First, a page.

Want to fall in love with writing all over again? Read poetry. Here’s how.
You may have heard the phrase “Music is a language.”
The inverse is equally true: language is music.
Have you ever spent time listening to a language you don’t speak? The cadences, the sounds of the consonants and vowels, the inflections…I could listen to French, for example, all day. Go find a French person, give her a big stack of legal fine print to read aloud, and switch a microphone on — I’ll buy a 10-disc set of that. I don’t understand a word of French, so it all sounds like poetry to me.
And actually that’s what poetry is all about: the sounds. The rhythms. The cadences. The beauty of language itself.
As songwriters we share whole horizons of common ground and history with poets. There’s a long tradition (we’re talking centuries and centuries) of classical composers setting poems to music. The word “sonnet” literally means “little song”. The word “lyric” itself originally referred to short, personal poems starting about five centuries ago. More recently, Leonard Cohen published several books of poetry before ever releasing his first album, Songs of Leonard Cohen, in 1967. And this is just skimming the surface.
There are countless intersections between poetry and lyric writing. The two art forms are simpatico.
As a songwriter, anything you can learn about the craft of poetry will put you at an advantage in writing lyrics. Even the simple act of reading poetry will dilate your sense of what’s possible in lyric writing far, far past the limits of mainstream music. It’ll infuse your mind with fresh images, connections, and ideas. It’ll trigger memories and ideas that are uniquely yours.
All that, yes—and aside from all that, reading poetry is a joy in its own right.
Poetry is Subtle
Most of us don’t read online–we skim. And quite honestly, that’s the appropriate way to read most of the blog posts, newspaper articles, and other ephemera that we encounter on a daily basis–there’s too much to read, too many voices clamoring for our attention. Very little of all that noise is relevant to us. By all means, skim to guard your time.
Poetry, though, is different. A poem may be short, but skimming it won’t yield any of the art form’s pleasures.
When reading poetry, it’s best to read slowly. Deeply. Rather than just skipping your eyes over the surface of a poem like a stone, try to really enjoy every word, every line.
This might sound like a bit of work–and that’s fair, it does require more thought than watching the average TV show–but reading poetry is also intensely rewarding. Given the onslaught of information each of us endures daily via digital devices and stressful day jobs, I think you’ll find reading poetry is quite a refreshing change of pace once you adjust to it.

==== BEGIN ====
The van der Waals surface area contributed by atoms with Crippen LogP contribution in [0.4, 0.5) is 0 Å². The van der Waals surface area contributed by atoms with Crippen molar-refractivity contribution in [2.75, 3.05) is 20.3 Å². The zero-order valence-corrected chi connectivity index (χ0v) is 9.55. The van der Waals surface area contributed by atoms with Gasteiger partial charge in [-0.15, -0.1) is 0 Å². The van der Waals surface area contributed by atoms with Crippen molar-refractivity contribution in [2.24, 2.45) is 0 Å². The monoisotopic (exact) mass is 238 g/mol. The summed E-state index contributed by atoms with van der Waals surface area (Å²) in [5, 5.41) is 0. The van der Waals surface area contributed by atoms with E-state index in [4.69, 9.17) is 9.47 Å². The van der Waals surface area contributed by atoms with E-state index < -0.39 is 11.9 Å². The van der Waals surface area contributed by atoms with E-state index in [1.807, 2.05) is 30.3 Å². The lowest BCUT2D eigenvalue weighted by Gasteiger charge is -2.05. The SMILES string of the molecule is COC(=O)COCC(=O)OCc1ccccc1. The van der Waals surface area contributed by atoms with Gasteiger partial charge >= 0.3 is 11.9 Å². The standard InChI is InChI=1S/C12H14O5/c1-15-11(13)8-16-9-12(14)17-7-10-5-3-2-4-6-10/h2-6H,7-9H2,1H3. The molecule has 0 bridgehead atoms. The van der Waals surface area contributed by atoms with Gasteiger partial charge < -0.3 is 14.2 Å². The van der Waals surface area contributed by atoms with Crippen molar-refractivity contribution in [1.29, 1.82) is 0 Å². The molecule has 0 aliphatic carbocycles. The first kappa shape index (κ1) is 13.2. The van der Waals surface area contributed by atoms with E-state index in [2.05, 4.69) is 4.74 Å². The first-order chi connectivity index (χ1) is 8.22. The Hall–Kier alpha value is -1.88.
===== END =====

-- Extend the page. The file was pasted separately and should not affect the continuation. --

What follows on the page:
You can start absolutely anywhere, but I’d suggest finding at least one decent anthology of poetry to begin with: a volume with a wide variety of different authors that you can leaf through.
- Here’s one that costs a dollar new and a cent used.
- A much larger Penguin anthology.
- The Oxford Book of American Poetry.
- The Norton Anthology of Poetry—expensive, but worth it.
Open to absolutely any poem you like. Take a breath. Slowly read.
The first reading of any given poem may puzzle you somewhat. If you own the book, there’s nothing wrong with lightly underlining passages that spark your interest or baffle you. Go ahead and read again, from the beginning. Use a dictionary to look up any words that you don’t understand–now and then you’ll even discover that a familiar word teems with other uses that you never knew about.
Capture Your Reactions
Consider writing a few sentences reacting to the poem. You could do this in a notebook, in the margins of the book, or in a blog. Or if you like, read aloud with friends (feel free to send them this article) and then discuss the work. Which passages do you especially like? Dislike? Which parts of the poem confuse you?
As with anything in life, you’ll encounter poems that you find sweet, poems that you find bitter. Some will seem perplexing; others will resonate with you so deeply that you feel physically shaken by the power of the words staring up at you from the page.
Whether you personally enjoy the tone and topic of a poem or not, you can learn from the work of any dedicated poet. If a particular poem knocks you out, consider shopping for a volume of that poet’s best works.
Read slowly. Savor. React. Take notes. I find this works best for me in a quiet room with a silenced phone. Poetry is powerful, but it also requires active focus and concentration–and I’m far too easily distracted by that incoming text message tone.
Well, what’re you waiting for? Make some time–I suggest about half an hour–to settle in with a beverage and some poetry. Just to see what happens.
If you’re too impatient to wait for your anthology of choice to come in the mail, and you’d like to get started right away, you can find some great poems about lust, war, dreams, love, and grief online at poets.org.
photo of woman reading by smplstc